When Gov. Jerry Brown signed into law a bill to modernize California's outdated HIV laws, the national movement to end criminal prosecutions based on a person's HIV-positive status achieved a great milestone. The enactment of Senate Bill 239, sponsored by state Sen. Scott Wiener and Assemblymember Todd Gloria, moves California to the forefront in eliminating the stigma that arises for people living with HIV from these types of prosecutions. Lambda Legal is proud to have cosponsored this bill and excited to be a national leader of the movement to end these unjust, unhelpful, and affirmatively harmful laws.
Unfortunately, SB 239 has unjustly come under fire by a loud minority spreading misinformation about the current state of the law and the effects these changes will have on public health. The felony HIV exposure law in California already requires specific intent to transmit HIV; prosecutions under it have been exceedingly rare -- and were usually in conjunction with another crime, prosecutions of which this bill will not affect; and the blood supply will not be any less safe now that SB 239 is law.
To advance public health, the new law in California is based on one relatively straightforward principle: that criminal law should be used only against people with criminal intent. Under this principle, criminal convictions aimed at preventing transmission of a communicable disease -- particularly a sexually transmitted infection -- should require an actual intent to harm the other person.
By now, we all recognize that sexual health is a shared responsibility and that each person must engage in such activities with their eyes wide open to the attendant risks. Because the criminal law is set up on the paradigm of "perpetrator and victim," it is not a good fit for the complex and nuanced nature of decision-making about sexual risk in intimate personal relationships.
No less an authority than the U.S. Department of Justice has recognized this. In guidance on HIV-based criminal laws released in 2014, the DOJ recommended that states only prosecute people who had the intent to transmit HIV or who had perpetrated a sexual assault presenting a significant risk of transmission. SB 239 effectuates the DOJ guidance, making California the undisputed leader in how its criminal laws address disease transmission.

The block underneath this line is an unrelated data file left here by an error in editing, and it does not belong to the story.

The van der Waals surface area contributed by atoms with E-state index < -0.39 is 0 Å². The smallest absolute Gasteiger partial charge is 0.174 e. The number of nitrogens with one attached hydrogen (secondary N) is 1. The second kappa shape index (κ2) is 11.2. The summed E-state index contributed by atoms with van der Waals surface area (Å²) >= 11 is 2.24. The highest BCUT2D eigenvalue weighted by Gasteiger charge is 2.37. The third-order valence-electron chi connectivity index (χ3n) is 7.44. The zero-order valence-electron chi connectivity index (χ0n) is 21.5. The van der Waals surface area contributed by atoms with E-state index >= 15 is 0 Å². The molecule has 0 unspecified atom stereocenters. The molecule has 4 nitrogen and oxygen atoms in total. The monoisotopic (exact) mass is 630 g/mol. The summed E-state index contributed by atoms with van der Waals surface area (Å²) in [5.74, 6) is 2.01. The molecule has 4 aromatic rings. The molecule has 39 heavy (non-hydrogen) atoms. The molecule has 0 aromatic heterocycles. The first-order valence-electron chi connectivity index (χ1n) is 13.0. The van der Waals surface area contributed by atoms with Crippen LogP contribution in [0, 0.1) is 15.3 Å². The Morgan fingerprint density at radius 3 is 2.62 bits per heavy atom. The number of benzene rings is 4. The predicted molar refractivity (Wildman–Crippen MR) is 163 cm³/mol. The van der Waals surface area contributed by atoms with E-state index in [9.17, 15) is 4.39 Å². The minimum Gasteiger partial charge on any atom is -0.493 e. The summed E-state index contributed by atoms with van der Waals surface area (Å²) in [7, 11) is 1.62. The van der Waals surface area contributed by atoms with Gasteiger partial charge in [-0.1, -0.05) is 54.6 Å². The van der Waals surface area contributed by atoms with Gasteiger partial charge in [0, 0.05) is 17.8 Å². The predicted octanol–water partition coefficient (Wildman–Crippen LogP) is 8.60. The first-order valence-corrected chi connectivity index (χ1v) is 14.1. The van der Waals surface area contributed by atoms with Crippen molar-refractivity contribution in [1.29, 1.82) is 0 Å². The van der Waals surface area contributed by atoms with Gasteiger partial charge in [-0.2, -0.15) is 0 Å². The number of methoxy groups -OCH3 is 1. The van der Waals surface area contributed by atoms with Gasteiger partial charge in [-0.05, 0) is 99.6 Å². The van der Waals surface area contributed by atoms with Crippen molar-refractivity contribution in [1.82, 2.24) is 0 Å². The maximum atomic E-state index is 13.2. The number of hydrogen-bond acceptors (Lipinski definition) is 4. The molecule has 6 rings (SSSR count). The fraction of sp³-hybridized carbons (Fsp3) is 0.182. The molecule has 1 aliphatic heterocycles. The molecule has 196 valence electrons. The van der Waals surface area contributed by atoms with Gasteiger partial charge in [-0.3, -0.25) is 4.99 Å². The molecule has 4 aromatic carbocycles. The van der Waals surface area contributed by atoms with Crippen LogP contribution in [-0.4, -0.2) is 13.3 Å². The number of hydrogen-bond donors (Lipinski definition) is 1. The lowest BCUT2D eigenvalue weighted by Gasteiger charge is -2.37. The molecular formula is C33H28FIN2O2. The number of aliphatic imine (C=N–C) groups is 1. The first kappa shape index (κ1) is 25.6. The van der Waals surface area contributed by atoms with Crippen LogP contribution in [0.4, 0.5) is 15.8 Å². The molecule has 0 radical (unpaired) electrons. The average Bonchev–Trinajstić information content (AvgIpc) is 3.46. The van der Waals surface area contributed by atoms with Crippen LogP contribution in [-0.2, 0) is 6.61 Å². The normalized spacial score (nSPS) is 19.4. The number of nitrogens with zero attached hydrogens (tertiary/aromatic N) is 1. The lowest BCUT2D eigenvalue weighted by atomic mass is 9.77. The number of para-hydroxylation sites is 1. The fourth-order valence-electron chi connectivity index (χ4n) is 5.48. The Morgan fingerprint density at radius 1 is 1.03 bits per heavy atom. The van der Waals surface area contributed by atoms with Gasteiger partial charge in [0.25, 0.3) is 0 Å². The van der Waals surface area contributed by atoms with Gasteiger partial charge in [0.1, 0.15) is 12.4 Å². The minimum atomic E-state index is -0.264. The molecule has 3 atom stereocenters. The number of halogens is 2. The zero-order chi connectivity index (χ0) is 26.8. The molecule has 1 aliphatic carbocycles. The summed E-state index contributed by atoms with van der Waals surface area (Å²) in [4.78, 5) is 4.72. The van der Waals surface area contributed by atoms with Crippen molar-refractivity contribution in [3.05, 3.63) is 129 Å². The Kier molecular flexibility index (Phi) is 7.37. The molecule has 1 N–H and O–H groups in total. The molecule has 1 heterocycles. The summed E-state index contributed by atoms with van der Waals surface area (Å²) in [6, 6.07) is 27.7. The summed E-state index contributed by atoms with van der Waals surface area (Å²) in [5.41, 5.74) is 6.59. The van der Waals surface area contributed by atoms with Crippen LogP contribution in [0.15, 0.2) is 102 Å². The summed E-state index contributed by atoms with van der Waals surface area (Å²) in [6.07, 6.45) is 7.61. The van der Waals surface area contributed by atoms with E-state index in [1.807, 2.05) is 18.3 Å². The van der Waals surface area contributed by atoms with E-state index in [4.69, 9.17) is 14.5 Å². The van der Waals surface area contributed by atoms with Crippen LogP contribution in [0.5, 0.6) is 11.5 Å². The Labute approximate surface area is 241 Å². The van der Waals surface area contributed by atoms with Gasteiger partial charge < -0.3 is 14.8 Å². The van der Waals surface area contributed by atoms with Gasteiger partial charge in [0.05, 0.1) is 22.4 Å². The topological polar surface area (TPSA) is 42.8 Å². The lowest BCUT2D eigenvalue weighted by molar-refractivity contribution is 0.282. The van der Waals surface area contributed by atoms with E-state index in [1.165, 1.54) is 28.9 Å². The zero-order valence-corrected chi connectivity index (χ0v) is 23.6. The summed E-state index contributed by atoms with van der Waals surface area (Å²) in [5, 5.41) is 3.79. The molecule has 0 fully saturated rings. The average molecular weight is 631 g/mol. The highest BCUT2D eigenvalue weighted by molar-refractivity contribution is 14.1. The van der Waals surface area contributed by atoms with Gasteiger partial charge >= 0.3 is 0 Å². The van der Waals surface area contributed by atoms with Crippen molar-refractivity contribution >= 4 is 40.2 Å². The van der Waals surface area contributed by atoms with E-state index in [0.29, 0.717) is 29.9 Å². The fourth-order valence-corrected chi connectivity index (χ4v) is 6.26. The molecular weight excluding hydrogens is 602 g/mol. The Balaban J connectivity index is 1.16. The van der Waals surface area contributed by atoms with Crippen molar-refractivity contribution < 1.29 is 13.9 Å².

And the DOJ is by far not the only authority to endorse these basic principles regarding use of the criminal law in this context. A wide array of stakeholders, including the Centers for Disease Control and Prevention, the National Alliance of State and Territorial AIDS Directors, the HIV Medicine Association, AIDS United, etc., have endorsed reform of HIV-based criminal laws as an important step in advancing public health.
Given the extensive and impressive list of organizations, public health professionals, health care providers, and individuals who support HIV criminalization reform, it is high time for the LGBT community to come together on this issue. Not just the leadership of the LGBT organizations, but the members of the community writ large need to engage in these hard conversations. For some, this may require examining their own fears and their own (understandable) desire to engage in sexual activity free from risk -- as well as their own part in thereby perpetuating the stigma that continues to surround people living with HIV.
During this time of daily attacks on the LGBT community, on communities of color, on immigrants, on women -- the list goes on -- it is reassuring to know that progress is still being made on at least one of the issues affecting all of these communities. With a model criminal law for addressing disease prevention now enacted in California, we stand poised to bring reform to states all across the country.
As a movement, we have been down this road before and brought sweeping change on a national level. The path to such national change will undoubtedly be different for HIV criminalization reform. It will not happen overnight (though neither did marriage equality), and it may not be as headline-grabbing as other issues. But if we stand united as a community and arm-in-arm with other stakeholders on this issue, as we did in California, I am confident we will change these laws, heal the divides that hinder our community, and move ourselves ever closer to an AIDS-free generation.
Scott A. Schoettes is HIV Project director and counsel in Lambda Legal's Midwest Regional Office in Chicago.